This is what sets Rolling Stone SA apart and what makes Miles Keylock such a great editor. Hugh Masekela, Zahara, Miriam Makeba, Paul McCartney, Spoek Mathambo and Die Antwoord have rightfully been on the cover artists of Rolling Stone SA. Not all of them are of commercial status and have made the big time. An artist doesn’t need to be super famous to be on the cover, just extraordinary: musically and personally.

Don’t agree? Well, think about it. Hugh Masekela is simply a living legend, or as Keylock explained, “This is the biggest rockstar we have.” Zahara, as Keylock puts it, has music with a message. “Her songs are rooted in decades full of history and she sings songs of hope,” he said. Spoek Mathambo; now that’s a name many average people haven’t heard of. And average they will remain, until they hear what this artist can do. I first came to hear about Spoek Mathambo collaborating on a song with one of my latest obsessions, PH Fat. Spoek got my attention immediately. Miles Keylock’s attention was also stolen by this up-and-coming artist, “Spoek has given his art so much time in terms of thinking… He has found his voice and is going global.”

All these artists have interesting stories to tell but the writer is the one who has to fully articulate the musician’s story. As readers, reading the same old thing with a change of names can a get a little boring. As an editor, Keylock doesn’t want to have bored readers. It works out perfectly. Rolling Stone SA is all about writers who write from their heart. Keylock says, rather factually, that if a writer does not write from their heart, “it will eventually tear away at their soul.” A writer needs to have passion to write for Rolling Stone SA and if they have none, this will prove to be a problem.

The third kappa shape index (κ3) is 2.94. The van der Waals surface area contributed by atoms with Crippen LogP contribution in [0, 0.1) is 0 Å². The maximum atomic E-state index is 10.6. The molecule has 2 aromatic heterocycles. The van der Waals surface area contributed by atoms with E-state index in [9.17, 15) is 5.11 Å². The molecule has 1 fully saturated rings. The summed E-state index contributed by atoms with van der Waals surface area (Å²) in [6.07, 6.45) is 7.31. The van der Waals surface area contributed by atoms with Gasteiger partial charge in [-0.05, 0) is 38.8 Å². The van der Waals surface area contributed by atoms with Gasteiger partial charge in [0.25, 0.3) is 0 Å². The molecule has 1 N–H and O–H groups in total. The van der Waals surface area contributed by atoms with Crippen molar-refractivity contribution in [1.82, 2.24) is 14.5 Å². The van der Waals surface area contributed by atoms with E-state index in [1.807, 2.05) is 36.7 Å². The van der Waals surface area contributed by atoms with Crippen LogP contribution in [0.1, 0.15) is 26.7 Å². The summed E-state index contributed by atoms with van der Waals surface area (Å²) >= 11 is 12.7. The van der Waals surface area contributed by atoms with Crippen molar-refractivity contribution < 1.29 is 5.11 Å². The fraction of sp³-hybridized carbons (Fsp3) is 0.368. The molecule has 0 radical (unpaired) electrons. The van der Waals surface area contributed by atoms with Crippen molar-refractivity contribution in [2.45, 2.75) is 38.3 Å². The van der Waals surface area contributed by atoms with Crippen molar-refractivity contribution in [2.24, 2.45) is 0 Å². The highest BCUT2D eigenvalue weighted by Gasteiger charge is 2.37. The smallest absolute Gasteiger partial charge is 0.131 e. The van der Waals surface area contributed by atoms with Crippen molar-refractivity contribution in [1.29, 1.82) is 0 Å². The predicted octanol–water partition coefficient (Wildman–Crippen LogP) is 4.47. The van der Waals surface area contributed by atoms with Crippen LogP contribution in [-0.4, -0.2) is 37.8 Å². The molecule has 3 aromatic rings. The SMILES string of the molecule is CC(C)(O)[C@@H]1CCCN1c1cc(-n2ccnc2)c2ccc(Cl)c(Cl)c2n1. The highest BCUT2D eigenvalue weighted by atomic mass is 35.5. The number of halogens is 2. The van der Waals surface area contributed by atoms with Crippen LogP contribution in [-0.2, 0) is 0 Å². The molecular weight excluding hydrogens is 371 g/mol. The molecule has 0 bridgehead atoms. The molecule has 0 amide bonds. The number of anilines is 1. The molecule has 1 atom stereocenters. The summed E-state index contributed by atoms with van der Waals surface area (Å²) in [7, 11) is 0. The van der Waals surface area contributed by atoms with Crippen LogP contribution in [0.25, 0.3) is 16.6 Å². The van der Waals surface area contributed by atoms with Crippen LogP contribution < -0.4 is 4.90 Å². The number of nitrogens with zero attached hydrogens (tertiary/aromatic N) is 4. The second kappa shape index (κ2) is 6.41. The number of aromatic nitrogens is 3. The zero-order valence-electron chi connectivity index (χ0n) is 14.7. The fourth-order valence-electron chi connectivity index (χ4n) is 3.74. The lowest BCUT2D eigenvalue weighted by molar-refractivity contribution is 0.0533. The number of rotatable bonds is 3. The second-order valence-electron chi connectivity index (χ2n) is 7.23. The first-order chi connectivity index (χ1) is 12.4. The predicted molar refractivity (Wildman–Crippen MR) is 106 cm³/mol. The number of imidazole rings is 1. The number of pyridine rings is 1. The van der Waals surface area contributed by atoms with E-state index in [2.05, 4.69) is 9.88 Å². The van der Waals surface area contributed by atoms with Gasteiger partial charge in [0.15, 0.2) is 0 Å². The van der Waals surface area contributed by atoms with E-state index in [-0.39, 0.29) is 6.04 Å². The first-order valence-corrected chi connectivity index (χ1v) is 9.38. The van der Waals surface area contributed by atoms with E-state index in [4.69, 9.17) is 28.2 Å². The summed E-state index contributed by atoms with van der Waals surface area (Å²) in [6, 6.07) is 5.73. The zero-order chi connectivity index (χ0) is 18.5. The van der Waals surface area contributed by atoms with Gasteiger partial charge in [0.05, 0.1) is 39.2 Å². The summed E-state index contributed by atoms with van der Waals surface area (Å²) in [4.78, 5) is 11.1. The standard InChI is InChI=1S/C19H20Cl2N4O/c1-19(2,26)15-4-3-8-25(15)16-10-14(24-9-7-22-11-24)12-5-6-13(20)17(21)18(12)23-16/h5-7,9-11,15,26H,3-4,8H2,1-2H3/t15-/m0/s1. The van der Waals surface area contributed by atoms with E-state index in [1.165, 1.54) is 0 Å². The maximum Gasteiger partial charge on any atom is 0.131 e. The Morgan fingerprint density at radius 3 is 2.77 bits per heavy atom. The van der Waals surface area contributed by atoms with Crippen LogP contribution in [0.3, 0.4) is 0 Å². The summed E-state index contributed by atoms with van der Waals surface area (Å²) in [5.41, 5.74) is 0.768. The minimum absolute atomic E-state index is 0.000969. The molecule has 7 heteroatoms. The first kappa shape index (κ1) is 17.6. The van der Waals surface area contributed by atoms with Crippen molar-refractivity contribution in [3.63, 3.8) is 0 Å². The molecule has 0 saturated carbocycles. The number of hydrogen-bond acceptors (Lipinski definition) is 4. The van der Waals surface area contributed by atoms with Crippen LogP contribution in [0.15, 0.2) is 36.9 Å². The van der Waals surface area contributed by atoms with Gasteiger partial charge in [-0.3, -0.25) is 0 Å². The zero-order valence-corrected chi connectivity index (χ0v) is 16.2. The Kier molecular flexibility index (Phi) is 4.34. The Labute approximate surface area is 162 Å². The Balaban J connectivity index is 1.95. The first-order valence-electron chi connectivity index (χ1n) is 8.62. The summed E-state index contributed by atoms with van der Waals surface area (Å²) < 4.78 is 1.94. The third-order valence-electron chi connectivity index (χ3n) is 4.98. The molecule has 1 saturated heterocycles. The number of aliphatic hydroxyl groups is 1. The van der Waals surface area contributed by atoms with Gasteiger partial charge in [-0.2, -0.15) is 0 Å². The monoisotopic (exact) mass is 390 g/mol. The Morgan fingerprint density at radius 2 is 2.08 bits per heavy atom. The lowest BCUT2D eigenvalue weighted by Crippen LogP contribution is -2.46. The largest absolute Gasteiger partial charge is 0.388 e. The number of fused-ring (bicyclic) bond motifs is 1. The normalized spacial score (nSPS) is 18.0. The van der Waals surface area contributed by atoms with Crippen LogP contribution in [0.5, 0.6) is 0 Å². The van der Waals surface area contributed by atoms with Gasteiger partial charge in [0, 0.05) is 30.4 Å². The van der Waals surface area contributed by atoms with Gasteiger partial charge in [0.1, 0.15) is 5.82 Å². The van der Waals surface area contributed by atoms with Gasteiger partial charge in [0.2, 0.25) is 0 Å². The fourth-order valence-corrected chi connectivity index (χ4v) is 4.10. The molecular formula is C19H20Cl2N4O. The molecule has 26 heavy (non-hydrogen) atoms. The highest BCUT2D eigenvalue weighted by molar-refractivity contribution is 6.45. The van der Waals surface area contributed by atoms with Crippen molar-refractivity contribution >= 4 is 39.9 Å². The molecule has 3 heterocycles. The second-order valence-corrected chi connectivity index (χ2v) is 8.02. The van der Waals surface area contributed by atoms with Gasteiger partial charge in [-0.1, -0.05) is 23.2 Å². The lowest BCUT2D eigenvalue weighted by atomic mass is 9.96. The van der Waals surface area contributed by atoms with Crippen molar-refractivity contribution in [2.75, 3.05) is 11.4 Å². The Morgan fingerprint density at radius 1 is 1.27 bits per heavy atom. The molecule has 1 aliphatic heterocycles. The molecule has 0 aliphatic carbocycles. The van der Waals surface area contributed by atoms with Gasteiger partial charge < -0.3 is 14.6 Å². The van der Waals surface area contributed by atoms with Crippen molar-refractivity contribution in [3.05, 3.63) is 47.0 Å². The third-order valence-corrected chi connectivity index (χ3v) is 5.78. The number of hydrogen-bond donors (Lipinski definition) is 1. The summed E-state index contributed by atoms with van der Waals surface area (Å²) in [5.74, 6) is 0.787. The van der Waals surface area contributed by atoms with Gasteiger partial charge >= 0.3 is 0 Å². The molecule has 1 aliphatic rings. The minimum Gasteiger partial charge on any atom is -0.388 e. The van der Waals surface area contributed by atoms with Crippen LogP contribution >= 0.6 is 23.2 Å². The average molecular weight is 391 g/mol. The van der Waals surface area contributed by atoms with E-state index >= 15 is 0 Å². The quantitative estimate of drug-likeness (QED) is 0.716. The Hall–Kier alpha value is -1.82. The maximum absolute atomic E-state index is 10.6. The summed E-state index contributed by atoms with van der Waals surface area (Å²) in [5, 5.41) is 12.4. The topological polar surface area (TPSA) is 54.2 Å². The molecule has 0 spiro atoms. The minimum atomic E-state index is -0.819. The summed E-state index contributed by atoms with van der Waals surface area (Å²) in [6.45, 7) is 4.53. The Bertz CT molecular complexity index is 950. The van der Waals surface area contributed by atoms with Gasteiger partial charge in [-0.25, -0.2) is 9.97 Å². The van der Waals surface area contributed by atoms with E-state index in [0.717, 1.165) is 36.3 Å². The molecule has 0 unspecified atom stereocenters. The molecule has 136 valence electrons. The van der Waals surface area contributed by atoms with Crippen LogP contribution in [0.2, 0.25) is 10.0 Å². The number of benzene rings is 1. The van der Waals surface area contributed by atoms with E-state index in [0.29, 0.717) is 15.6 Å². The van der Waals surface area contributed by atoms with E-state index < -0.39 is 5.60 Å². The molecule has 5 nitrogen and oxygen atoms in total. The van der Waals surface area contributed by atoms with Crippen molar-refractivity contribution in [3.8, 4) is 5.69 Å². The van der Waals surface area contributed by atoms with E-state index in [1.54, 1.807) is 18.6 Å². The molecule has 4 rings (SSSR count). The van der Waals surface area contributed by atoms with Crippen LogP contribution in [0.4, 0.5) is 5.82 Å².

An example of a brilliant piece of writing that has featured in the magazine is the article in the form of a love letter to Miriam Makeba by Bongani Madondo. This piece defines writing from the heart. It is personal but not boastful; it is poetic; it is a tribute to an incredible artist. If there is one Rolling Stone SA article you should read, I highly recommend this beautifully written one.

Rolling Stone SA is a magazine that informs, entertains and intellectually stimulates. It has proven my initial assumptions wrong in many ways. There are so many talented South African artists that haven’t been given the recognition they deserve yet. Rolling Stone SA does this for them. It also tells the stories of musicians that are famous already but still have so many interesting aspects to them we are not yet aware of. It is a magazine by South Africans for South Africans; it doesn’t try to put as many internationally-related things as it can into the magazine to get more sales. It doesn’t care if a musician is white or black, coloured or indian; if the artist unique and talented, skin colour doesn’t make them any more worthy of being featured in the magazine. Rolling Stone SA wants to tell the stories that haven’t been told, and believe it or not, there are so many we have yet to hear.

Local is not Lekker